While the Fed has a dual mandate, Yellen may try and focus on the employment side of its responsibility when setting policy and answering questions during the testimony. Central bankers know and stress that policy works with a lag effect, and that wage pressures are a possible consequence of the normalisation of employment levels. With the US coming closer to full employment, Yellen may comment that the FOMC needs to begin planning for this eventuality after the temporary dip in prices from energy components of CPI.
Whatever Yellen’s stance, it is sure to generate a fair amount of attention and market volatility. It has been said recently that never has so much kicking and screaming occurred over a 25 basis point rate hike before – the Fed may take the position that it is better rip the Band-Aid off quickly, rather than prolong the tantrum. Such a move might bring sharp volatility in the near term, but clear the air of fear over further rate increases and allow policy to normalize. Yellen’s testimony will also shape market reactions to this week’s CPI data – which is expected to continue to dip in to deflation.
The ECB is set to release the inaugural Monetary Policy Meeting Accounts for its January meeting – meaning traders will finally get an insight in to the policy decisions and meeting discussion after a decade of undisclosed meetings. The ECB will release the minutes of the previous meeting at 14:30 server time today.
As this is the first ‘Accounts’ release, the exact format and content of the minutes is yet to be fully revealed – however there are some details that we do know:
- The minutes will be anonymous, meaning the decision makers will not be publicly named or have comments personally attributed to them.
- The document is expected to be in excess of 10 pages.
- The minutes are not an exact account of the meeting, but cherry picked discussion that the ECB considers important – for this reason the ECB is likely to use the accounts as a communication channel.
- The only named board members will be Peter Praet and Benoit Coeure – who will provide summaries on the Euro Zone’s economy and markets.
The Accounts should give an insight in to the discussion, debate, dissent and concern within the voting members. It will also reveal any debate of the size and scope of the ECB’s new QE program, which will be important for future changes should the economy either deteriorate further or improve sharply. Due to the fact that these are the first accounts that will be released to the public, it is likely that there is some volatility surrounding the event. Traders and algorithms will not have a previous statement to compare to, and may take some time to assess the content; the length, also, will mean that there is a substantial amount of information to parse in order to reach a trading bias.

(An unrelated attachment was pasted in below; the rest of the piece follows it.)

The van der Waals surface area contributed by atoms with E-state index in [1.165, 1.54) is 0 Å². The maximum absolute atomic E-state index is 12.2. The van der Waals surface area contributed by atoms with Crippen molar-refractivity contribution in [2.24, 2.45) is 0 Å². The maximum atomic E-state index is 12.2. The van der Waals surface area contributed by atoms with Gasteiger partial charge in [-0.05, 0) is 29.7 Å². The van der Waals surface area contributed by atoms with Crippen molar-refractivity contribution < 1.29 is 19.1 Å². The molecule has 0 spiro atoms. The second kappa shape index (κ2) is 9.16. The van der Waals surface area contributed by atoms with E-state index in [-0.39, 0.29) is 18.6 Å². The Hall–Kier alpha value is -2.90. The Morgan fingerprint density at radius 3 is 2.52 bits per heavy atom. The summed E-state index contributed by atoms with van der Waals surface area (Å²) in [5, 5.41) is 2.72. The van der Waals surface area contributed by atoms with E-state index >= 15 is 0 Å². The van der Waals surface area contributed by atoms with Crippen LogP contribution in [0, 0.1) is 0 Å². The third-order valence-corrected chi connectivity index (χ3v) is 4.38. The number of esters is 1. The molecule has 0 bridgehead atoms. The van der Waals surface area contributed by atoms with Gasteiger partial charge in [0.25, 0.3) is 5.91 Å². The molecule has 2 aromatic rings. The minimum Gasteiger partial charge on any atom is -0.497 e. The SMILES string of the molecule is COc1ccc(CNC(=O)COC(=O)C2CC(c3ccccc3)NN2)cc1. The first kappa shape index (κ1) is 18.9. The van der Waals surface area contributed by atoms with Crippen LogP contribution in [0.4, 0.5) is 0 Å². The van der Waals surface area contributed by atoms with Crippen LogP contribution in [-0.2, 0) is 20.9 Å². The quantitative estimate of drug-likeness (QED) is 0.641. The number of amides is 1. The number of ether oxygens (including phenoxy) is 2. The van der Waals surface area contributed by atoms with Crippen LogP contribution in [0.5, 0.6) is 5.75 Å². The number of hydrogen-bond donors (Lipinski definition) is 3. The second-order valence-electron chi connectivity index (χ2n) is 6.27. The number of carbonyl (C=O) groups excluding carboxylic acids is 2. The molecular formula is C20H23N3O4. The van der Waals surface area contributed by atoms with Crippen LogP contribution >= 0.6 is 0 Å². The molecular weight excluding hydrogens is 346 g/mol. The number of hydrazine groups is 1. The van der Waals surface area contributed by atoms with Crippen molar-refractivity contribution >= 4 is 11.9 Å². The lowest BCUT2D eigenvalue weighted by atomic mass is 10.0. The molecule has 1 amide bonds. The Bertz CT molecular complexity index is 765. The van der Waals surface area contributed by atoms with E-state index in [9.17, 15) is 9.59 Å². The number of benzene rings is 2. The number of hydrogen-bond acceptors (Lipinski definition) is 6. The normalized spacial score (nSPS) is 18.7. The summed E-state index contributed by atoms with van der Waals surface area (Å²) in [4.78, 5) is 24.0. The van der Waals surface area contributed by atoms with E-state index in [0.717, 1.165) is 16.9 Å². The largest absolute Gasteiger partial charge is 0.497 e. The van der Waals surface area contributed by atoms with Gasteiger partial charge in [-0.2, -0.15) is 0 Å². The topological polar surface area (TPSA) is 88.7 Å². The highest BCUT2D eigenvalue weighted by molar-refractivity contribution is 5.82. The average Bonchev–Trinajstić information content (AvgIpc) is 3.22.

Today sees the release of another central bank meeting minutes – the FOMC will disclose the minutes from their January monetary policy statement at 21:00 server time. The FOMC maintained they could be ‘patient’ at the January meeting, but made sure to remove the phrase ‘a considerable time’ from the wording to indicate a shift to data – rather than time – dependent policy action. The committee also judged that the US economy was improving and upgraded their view of growth and that disinflation would be temporary.
The meeting was also the first with a new set of voting members; regional presidents Williams, Evans, Lacker and Lockhart rotated in to the committee – which alters the mix of voters towards the dovish side of the spectrum. The minutes from this meeting will be the market’s first insight in to these new members’ views and concerns, which will be of interest to traders.
The minutes may not provide any dramatic surprises given that the Fed remained very much on hold at this meeting, however details of the new members will be an interesting addition to the mix. Traders will also be looking out for the meaning behind the word ‘Patient’ and a time frame for the first rate increase. The FOMC may also have discussed inflation with a similar stance to the Bank of England last week – viewing the dip as transitory and actually beneficial for the broader economy.
Any discussion here of the lag effect between of monetary policy could affect pricing in rate markets, as this could confirm that rate rises will occur despite low inflation as the Fed looks ahead and through the temporary dip. While inflation is low, wage expectations have sky-rocketed higher in recent months – a survey which has historically led actual wage increases by several months. Indications are that the employment improvement in the US could finally filter through to wage increases, which can drive inflation higher:
Also of note today will be the release of the Bank of Japan’s Monetary Policy Statement – expected to remain at the same stimulus level of 80 trillion per year in monetary base expansion. The consensus opinion is quite broadly held between analysts that the BoJ will not make any changes today – which is underlined by rumoured remarks last week that further stimulus would be ‘counterproductive’ for now – news that caused a dramatic 150 pip decline in Yen based pairs as traders rushed back in to the Asian currency.